Another way to cream soups is to use an immersion blender to cream the contents. I'll cook up the soup, then either remove the meat if it's in big enough chunks at this point, or pour a good portion of the soup, minus the meat, into a bowl and then use an immersion blender to cream it up. I'll usually add a few extra vegetables at the beginning to give more for the immersion blender to chew on. So, no need to add any cream at all, dairy or otherwise.
Thanks, coconut milk was one of the things I was thinking of for soups. I think coconut is gaining some traction as an ingredient in savory dishes. I know I love it in Thai food.

I don't have an immersion blender. Could I do the same thing in a standard food processor?
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Old Yesterday, 11:10 AM
Status: "Fighting stupidity, one post at a time." (set 5 days ago)
 
Location: Here and now.
11,758 posts, read 3,288,529 times
Reputation: 12578
Quote:
Originally Posted by Nor'Eastah View Post
Did you know that diabetes can be reversed? That blood pressure and cholesterol issues are correlated with diabetes? I think your housemate should be informed of this, because the whole thing can be reversed. Let her know that something called the ketogenic diet will greatly improve her health issues - including some that she'd never expect.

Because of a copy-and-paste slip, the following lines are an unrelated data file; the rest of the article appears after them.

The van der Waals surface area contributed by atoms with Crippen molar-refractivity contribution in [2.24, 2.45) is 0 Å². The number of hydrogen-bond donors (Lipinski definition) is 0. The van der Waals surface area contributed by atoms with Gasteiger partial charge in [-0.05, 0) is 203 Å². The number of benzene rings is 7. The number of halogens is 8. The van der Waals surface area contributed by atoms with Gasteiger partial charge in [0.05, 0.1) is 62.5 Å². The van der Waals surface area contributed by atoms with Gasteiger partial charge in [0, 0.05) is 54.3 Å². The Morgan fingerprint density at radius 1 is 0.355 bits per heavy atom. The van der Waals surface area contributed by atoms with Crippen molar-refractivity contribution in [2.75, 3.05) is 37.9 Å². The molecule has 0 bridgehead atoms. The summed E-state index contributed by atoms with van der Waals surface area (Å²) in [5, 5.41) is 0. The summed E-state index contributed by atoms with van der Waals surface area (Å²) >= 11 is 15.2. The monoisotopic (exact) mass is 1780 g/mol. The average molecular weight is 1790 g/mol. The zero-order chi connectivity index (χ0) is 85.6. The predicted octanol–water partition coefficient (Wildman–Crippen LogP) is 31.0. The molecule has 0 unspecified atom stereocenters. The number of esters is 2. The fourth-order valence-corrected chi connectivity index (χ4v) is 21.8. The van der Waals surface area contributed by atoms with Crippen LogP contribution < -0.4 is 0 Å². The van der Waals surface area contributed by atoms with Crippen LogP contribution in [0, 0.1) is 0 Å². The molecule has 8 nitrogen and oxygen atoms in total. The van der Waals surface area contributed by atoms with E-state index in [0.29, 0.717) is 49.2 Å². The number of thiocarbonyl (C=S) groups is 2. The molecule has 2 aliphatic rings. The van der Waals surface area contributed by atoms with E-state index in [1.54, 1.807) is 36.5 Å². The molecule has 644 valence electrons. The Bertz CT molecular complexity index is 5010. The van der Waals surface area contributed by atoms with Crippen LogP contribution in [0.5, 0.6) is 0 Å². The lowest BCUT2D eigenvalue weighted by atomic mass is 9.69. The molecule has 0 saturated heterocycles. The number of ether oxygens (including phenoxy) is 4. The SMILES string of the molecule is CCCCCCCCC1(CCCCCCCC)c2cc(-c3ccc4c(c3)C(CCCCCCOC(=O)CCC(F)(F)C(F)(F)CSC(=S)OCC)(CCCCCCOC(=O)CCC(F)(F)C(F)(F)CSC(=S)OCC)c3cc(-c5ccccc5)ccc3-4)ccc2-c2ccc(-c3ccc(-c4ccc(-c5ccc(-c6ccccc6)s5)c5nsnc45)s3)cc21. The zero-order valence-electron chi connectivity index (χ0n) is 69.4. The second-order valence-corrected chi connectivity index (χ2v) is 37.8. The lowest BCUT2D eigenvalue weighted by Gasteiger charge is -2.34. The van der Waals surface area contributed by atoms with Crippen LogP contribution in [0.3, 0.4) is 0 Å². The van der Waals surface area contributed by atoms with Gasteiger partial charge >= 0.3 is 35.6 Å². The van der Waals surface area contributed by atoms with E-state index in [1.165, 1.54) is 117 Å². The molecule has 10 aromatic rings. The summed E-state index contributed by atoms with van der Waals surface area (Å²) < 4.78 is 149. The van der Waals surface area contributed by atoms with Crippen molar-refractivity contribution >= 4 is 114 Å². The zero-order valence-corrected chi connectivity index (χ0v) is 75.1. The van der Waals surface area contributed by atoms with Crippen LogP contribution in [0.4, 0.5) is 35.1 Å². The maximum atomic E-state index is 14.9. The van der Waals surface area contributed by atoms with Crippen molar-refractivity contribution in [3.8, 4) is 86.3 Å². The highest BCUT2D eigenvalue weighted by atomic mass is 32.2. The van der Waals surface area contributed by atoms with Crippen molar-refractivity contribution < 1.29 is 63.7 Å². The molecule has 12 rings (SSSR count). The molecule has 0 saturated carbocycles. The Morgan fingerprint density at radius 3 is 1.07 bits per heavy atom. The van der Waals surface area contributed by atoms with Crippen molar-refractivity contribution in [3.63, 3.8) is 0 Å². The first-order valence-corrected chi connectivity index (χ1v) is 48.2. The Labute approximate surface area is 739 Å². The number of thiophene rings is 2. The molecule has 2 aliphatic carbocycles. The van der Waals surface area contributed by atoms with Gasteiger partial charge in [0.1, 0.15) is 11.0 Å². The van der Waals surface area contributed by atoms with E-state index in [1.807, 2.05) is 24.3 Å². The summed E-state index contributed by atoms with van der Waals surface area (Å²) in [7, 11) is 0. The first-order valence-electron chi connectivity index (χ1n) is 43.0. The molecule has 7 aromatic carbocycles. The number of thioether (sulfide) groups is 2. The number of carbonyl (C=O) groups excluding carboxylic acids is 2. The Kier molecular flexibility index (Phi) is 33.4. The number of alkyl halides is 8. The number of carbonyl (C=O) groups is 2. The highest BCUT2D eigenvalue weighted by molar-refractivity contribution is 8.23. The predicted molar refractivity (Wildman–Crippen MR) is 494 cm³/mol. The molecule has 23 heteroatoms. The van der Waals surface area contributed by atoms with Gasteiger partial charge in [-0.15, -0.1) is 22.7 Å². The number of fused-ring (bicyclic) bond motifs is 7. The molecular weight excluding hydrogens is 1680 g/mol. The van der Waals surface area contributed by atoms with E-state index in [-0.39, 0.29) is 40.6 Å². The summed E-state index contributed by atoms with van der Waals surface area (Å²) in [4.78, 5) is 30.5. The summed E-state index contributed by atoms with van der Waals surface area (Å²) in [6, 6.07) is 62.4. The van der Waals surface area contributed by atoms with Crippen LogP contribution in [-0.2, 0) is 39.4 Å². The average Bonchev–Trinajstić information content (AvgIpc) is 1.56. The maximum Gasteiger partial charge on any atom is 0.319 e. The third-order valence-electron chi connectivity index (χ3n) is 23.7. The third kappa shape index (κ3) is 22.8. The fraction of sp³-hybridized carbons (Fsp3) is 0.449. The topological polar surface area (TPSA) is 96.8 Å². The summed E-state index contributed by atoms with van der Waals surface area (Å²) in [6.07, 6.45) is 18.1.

Try not to demonize natural animal fats. They are very healthful, and do not cause cardiac or stroke issues. Whole milk, butter, eggs, and meat fats are delicious and healthy. If she follows the keto diet religiously for 3 months, she will be so pleased with how she feels and how her test results are trending, that she will be encouraged. And once she's feeling better, she can sneak in a dessert now and then, without detriment.
I don't demonize them. We eat them a lot, and I have no intention of eliminating them altogether. However, I think it's possible to overdo anything.
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Old Yesterday, 11:15 AM
 
14 posts, read 2,681 times
Reputation: 30
Quote:
Originally Posted by Catgirl64 View Post

I don't have an immersion blender. Could I do the same thing in a standard food processor?
Yes. I was without an immersion blender for a few months and did this, but it's definitely a lot easier with one. (They are only about $20. Don't get a cordless one if you do go that route - a plug-in has more power.) But sure, in a pinch, the food processor will work.
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Old Yesterday, 11:23 AM
 
Location: Southwest Washington State
20,189 posts, read 13,255,364 times